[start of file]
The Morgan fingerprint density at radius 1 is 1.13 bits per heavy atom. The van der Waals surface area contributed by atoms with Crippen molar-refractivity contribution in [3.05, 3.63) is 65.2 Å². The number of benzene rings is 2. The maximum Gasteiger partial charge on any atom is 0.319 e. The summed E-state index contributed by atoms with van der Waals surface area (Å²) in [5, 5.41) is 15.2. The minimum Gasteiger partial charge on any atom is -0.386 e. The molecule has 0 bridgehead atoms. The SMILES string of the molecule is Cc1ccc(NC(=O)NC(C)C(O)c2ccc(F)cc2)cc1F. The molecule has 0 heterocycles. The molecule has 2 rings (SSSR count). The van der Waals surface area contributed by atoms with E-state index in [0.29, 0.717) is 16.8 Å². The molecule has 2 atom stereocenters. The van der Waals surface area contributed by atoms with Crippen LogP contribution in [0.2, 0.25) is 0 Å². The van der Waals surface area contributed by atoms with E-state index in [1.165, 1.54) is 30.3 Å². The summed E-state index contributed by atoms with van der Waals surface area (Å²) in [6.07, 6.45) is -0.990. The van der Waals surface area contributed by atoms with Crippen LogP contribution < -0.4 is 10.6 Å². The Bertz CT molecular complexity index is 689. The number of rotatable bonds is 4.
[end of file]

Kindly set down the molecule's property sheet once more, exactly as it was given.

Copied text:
The Morgan fingerprint density at radius 1 is 1.13 bits per heavy atom. The van der Waals surface area contributed by atoms with Crippen molar-refractivity contribution in [3.05, 3.63) is 65.2 Å². The number of benzene rings is 2. The maximum Gasteiger partial charge on any atom is 0.319 e. The summed E-state index contributed by atoms with van der Waals surface area (Å²) in [5, 5.41) is 15.2. The minimum Gasteiger partial charge on any atom is -0.386 e. The molecule has 0 bridgehead atoms. The SMILES string of the molecule is Cc1ccc(NC(=O)NC(C)C(O)c2ccc(F)cc2)cc1F. The molecule has 0 heterocycles. The molecule has 2 rings (SSSR count). The van der Waals surface area contributed by atoms with E-state index in [0.29, 0.717) is 16.8 Å². The molecule has 2 atom stereocenters. The van der Waals surface area contributed by atoms with Crippen LogP contribution in [0.2, 0.25) is 0 Å². The van der Waals surface area contributed by atoms with E-state index in [1.165, 1.54) is 30.3 Å². The summed E-state index contributed by atoms with van der Waals surface area (Å²) in [6.07, 6.45) is -0.990. The van der Waals surface area contributed by atoms with Crippen LogP contribution < -0.4 is 10.6 Å². The Bertz CT molecular complexity index is 689. The number of rotatable bonds is 4.